WASHINGTON — Commerce Secretary C. William Verity said Thursday that the Soviet Union was a potentially large new market for U.S. goods, but cautioned that expanded trade was not going to come quickly.
He also said he planned to meet with Soviet businessmen and perhaps Soviet leader Mikhail Gorbachev, after Gorbachev's summit meeting here with President Reagan next week.
Verity said at a news conference he and a number of U.S. businessmen would be meeting with a top Soviet trade official, Deputy Prime Minister Vladimir Kamentsev, following the Gorbachev-Reagan meetings. Kamentsev was named earlier this year to coordinate economic and foreign trade relations under the new Soviet policy of economic decentralization.
Verity said he did not know if Gorbachev would attend the meeting to outline the new Soviet policies, but U.S. businessmen said they thought he would be present.
Other Soviet trade officials told U.S. businessmen at a meeting Wednesday that their country was ready for an increase in trade with the United States.
Verity said U.S.-Soviet trade is minimal, about $1.5 billion a year--with most of it in farm products, adding that "the amount of trade with the Soviet Union, someone said, amounts to what trade we do with Canada on a Saturday morning." But he said there was a potential that was already being tapped by the European Community and Japan, with trade between those at about $40 billion annually.
Verity said: "So, there is an opportunity here as time goes on to participate in what could become a very large new market with the United States." But, he added, "it's not going to happen very fast."
Verity said the important U.S. trade partners now were Canada, Mexico, Western Europe, Japan and South America.
He said he saw no move to repeal the Jackson-Vanik Act, which was a hindrance to increased U.S.-Soviet trade, but the law was a lever to persuade the Soviet Union to permit the emigration of Jews.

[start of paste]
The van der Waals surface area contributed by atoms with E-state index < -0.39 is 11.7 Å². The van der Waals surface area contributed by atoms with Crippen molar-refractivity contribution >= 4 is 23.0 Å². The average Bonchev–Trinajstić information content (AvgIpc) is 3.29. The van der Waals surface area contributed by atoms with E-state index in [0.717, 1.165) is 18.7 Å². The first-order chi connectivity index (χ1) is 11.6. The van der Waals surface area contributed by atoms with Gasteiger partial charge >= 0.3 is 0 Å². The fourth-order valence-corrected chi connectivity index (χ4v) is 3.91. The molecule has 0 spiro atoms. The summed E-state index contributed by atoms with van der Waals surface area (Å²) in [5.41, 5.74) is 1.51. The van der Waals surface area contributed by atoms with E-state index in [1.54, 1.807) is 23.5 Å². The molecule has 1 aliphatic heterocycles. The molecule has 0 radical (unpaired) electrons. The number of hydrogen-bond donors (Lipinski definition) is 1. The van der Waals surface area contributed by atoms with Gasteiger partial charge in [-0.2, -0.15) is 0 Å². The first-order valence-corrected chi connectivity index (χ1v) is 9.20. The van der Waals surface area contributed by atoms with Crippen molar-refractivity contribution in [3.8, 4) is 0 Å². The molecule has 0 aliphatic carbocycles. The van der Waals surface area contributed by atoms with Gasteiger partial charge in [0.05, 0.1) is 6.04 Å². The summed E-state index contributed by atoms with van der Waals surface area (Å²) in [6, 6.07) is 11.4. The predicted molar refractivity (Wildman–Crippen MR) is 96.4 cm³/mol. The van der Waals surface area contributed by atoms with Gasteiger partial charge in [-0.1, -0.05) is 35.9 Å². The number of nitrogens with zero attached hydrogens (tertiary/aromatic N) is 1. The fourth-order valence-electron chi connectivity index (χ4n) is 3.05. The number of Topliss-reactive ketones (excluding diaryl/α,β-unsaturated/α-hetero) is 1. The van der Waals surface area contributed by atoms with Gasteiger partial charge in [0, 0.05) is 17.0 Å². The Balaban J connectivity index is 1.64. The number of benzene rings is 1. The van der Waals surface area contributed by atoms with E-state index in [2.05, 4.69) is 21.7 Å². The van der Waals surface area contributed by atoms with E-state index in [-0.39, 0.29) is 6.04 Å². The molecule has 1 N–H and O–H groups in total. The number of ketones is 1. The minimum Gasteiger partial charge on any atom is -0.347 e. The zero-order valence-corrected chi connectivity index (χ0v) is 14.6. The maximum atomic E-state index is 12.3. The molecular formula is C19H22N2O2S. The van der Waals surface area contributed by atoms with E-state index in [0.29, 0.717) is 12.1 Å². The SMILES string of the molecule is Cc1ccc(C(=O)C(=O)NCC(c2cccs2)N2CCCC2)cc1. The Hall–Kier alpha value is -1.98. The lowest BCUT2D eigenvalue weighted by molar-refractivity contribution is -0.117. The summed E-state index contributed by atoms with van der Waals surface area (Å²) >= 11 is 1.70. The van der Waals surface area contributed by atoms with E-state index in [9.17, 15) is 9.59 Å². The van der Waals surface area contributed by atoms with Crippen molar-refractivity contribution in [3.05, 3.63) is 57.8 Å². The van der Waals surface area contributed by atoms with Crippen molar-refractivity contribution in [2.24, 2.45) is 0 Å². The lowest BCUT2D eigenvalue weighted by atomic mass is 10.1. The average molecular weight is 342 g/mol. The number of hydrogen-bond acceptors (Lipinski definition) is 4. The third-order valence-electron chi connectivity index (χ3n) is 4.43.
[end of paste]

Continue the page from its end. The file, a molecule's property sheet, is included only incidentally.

The law, named after the late Sen. Henry Jackson of Washington and former Rep. Charles Vanik of Ohio, denies a nation most favorable trade status, which includes lower tariffs, if it does not permit free emigration of minorities.
Verity said, "I've seen no indication that there is any interest in dropping Jackson-Vanik."
Verity said that after increased trade and dialogue, new U.S.-Soviet ties might emerge and then "the Soviets would free up more immigration, then there might be some interest in doing something about Jackson-Vanik."
He also said that on a recent visit to Tokyo he tried to persuade Japan to play a greater role in world economic and trade affairs by opening up its markets to foreign goods.
But he said Japan still saw itself as a developing nation and was reluctant to open markets to cut its trade surplus, which this year will run about $60 billion with the United States alone.
He said Japanese leaders told him public works projects would remain closed to foreign firms, despite U.S. threats that if they were not opened the United States might retaliate and close its market to some Japanese goods.
Verity said federal projects have contractors designated by the Minister of Construction, and many other ministers in the new cabinet of Prime Minister Noboru Takeshita have ties to the construction business, which provides party finances.
He said, "they should find other resources to finance political campaigns."
But Verity shied away from proposing any broad U.S. trade action against Japan, saying it was a valuable ally in many other areas, including the defense of the Pacific region.